Tuesday, October 10, 2017

Boxed Organics - Box #2

Yesterday I picked up my second box from the CSA program that I enrolled in about 2 weeks ago, Boxed Organics. The first time, I wasn't able to physically go there myself, so my cousin picked up for me. But this time, I was able to go through the motions myself with his assistance of course. The pickup location is what seems to be a private residence's garage, which makes sense because it's a volunteer organization, right? And the honor system is in place to pick up the correct box (1 of 21). Easy as that. Pick up and go. And don't forget your eggs in the fridge!

This week's box included:

  • Yellow onions
  • Slicing cucumbers
  • Green cabbage
  • Red leaf lettuce
  • Winter radishes
  • Purple sweet potatoes
  • Red potatoes
  • Fuji apples
  • Winesap apples
  • Blake's pride pears
  • Organic eggs

And again, I received an email with some helpful recipes that could be made using these freshest of vegetables and fruits. It's very likely that I'll make use of the recipes because I have no clue how to use cabbage (besides some kind of slaw) and purple sweet potatoes. One of the recipes is for a Raw Vegan Purple Sweet Potato Pie which sounds and looks amazing. I just might have to try that.

From the last box, the only thing I didn't completely finish were the yellow onions (just a couple left) and all of the gold potatoes. For one thing, I've been trying to stay away from starch. And for another thing, it's just such a heavy vegetable to eat. But if they are organic, I wonder if my body will process them better / easier? I'm so tempted to make baked potato chips from them. And since I don't like mashed potatoes that much (and don't want to physically mash them myself), my only other option would be to dice them to be roasted or included in a sauté of some sort. And now with more potatoes, finishing them might pose an even bigger problem.

That acorn squash that I got last time was probably the most challenging item. I looked up videos and recipes online and most of them said to just cut it in half and bake it in the oven with a glaze. That takes way too long and I wasn't necessarily a fan of the glaze. So I decided to experiment with it. Squash is a gourd. And although I'm not familiar with cooking gourds, I decided to treat it like a root vegetable, like a potato.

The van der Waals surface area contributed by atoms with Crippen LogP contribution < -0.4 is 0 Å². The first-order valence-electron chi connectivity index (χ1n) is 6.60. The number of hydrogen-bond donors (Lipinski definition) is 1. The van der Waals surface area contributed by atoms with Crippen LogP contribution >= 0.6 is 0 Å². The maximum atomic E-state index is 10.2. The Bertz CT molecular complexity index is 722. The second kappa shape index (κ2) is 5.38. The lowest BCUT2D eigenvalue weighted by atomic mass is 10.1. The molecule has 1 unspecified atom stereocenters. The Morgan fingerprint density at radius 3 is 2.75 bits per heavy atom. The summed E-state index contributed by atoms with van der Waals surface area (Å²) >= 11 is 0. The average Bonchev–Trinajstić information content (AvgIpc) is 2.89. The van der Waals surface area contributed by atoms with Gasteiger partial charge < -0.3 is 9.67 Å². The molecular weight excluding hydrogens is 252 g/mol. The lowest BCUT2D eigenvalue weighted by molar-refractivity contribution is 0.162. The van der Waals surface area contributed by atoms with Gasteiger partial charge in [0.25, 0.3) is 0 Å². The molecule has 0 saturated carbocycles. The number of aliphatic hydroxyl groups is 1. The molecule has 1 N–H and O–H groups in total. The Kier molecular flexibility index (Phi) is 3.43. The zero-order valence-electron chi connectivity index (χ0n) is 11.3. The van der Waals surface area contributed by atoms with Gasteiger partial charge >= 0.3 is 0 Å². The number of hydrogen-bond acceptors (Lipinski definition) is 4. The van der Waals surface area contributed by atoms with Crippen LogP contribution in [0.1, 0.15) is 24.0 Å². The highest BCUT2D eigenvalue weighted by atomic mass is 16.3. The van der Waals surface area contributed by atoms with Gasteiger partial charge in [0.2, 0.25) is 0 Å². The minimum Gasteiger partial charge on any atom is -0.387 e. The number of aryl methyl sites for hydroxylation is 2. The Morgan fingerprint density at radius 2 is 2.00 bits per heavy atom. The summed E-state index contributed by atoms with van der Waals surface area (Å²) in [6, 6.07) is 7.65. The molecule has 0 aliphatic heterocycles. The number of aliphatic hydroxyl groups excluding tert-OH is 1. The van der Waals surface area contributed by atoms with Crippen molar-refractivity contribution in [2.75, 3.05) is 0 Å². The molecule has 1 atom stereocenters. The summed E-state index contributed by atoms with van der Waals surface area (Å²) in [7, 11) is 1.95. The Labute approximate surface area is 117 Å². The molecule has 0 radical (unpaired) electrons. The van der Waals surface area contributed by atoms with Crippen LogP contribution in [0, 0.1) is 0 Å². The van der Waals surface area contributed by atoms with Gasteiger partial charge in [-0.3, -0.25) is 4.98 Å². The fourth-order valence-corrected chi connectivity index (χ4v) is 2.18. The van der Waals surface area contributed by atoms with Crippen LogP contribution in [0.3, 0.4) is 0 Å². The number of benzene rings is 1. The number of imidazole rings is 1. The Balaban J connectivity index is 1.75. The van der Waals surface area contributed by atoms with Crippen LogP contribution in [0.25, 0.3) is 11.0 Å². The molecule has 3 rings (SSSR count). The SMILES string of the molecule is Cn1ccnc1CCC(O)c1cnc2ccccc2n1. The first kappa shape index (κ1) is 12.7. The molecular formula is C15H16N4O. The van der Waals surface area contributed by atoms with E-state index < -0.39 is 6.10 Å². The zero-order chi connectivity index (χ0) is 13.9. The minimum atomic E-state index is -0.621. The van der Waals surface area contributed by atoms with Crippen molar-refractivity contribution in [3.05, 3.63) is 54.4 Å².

In my first attempt I diced it up, added some olive oil, fresh garlic, and rosemary and roasted it in the oven for 40 minutes. The result was quite good. It had a buttery sweetness to it and didn't take nearly as long as any of the online recipes. In another instance, I took the same mixture and sautéed it with chicken breast, onions, and broccoli. I had to make sure to cover the pan for a little while to develop a steaming effect to really cook through the diced squash, otherwise I don't think it would have cooked on an open pan. Another fantastic outcome though. I was probably able to make 4 dishes with that single acorn squash.

I tried to pay attention to the flavors and spot a difference in the taste of organically grown fruits and vegetables versus those that are not organic. I couldn't really identify major differences except for the eggs. Organic eggs have a completely different taste than any other eggs. Something about the yolk is different. I don't really know how to describe it, but you will for sure know the difference.

I heard something about eggs while we were abroad. While walking through many markets and grocery stores, we noticed that the eggs were just displayed on a regular shelf, not in a refrigerated section, but next to bread for example. Maybe I asked someone or maybe I looked it up online, but I found out that eggs (organic or not) in America are cleaned differently. Something about the process makes the shell thinner and therefore requiring refrigeration. In many other locales that we visited, the cleaning and disinfection process was probably not the same, hence the reason why they could store their eggs outside of refrigeration. Is this true? I'm not sure. There's plenty of reading material online that suggests other reasons, but it was an interesting tidbit that's worth looking into more.

Other than the freshness of all the fruits and vegetables, I can't say that I could clearly taste a difference in a blind taste test. But I'm happy that I'm participating in this program. I'm doing my part in helping out the farmers. I'm eating healthier. And I'm contributing to the reduction of greenhouse gases.

Have you thought about joining a CSA near you?

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